Franek Korbanski

Franek Korbanski fra ark books anbefaler en bog til kbh læser, der i 2018 har temaet MANIFEST: ‘What is metaphysics?’ by Martin Heidegger:

There are texts, which, stretching language to its very limits (maybe even venturing beyond them), manage to manifest the seemingly un-manifestable. One such text is Heidegger’s 1929 lecture ‘What is metaphysics?’ It is this unique power of manifestation, which permeates the entire text that allows me to call it a manifesto, even if it is of a peculiar kind.

I do not mean the un-manifestability of the essay’s subject in the metaphorical sense. Were that the case, the idea to call Heidegger’s essay a manifesto would be at least a farfetched one. Instead, I mean it literally, since what Heidegger is after in this short, paradoxical and beautiful text is that which truly defies logic, reason and language: it is Nothing.

Despite the illusive nature of the object of inquiry, the defiance of these three fields does not banish them. They remain Heidegger’s only recourses in trying to spell out the answer to the question the text raises: ‘How is it with the nothing?’ In doing so, their limits, status and capacities become remarkably probed—Heidegger ventures precisely there, where Wittgenstein, commenting on this undertaking, advises not to: ‘Man has the impulse to run up against the limits of language. Think for example of the astonishment that anything exists. This astonishment cannot be expressed in the form of a question, there is also no answer to it.’

Yet, although the text often verges on what common sense would render absurd, there is a strong sense prevailing after this lecture that, after all, something had been said of nothing. That something of Nothing has truly been manifested. Heidegger manages this by discussing the phenomenon of anxiety, one that reveals Nothing to us. Anxiety not understood as an uneasy and unpleasant yet a fairly commonplace sensation, but as rare and peculiar one, characterised by, among others, the disappearance of the basic structures enabling the world to be understood as significant. And as such, by the collapse of language: Not because facing Nothing we suddenly find ourselves at a loss for words, but because that which makes words possible in the first place dissolves.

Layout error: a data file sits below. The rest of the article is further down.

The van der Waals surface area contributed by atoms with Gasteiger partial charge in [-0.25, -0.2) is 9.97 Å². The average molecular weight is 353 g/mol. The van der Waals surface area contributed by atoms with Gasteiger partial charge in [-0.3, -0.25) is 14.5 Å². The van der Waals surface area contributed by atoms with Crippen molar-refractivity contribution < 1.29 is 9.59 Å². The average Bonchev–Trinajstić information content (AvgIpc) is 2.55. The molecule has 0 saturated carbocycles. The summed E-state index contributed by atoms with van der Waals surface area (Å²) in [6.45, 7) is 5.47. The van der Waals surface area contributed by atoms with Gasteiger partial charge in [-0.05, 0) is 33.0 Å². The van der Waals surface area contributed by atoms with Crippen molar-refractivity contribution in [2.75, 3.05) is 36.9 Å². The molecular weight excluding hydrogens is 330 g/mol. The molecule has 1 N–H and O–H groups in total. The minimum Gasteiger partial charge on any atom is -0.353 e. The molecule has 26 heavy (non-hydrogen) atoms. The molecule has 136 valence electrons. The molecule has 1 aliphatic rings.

And yet, words remain all we have at our disposal when we want to talk about what renders them invalid and futile. Heidegger has to hope that the power to manifest that dwells in the language will stand up to the challenge. It seems to me, that this tour de force proves that it does. Although, of course, I may be wrong. Maybe it is Wittgenstein who is right, when he concludes his comment by claiming that: ‘Everything we feel like saying can, a priori, only be nonsense.’ Perhaps, it is all nonsense? An ‘empty’ as Heidegger himself asks at some point, ‘squabble over words?’ Well, ‘What is Metaphysics?’ is either this, or one of the most fascinating exercises in manifestation there is.

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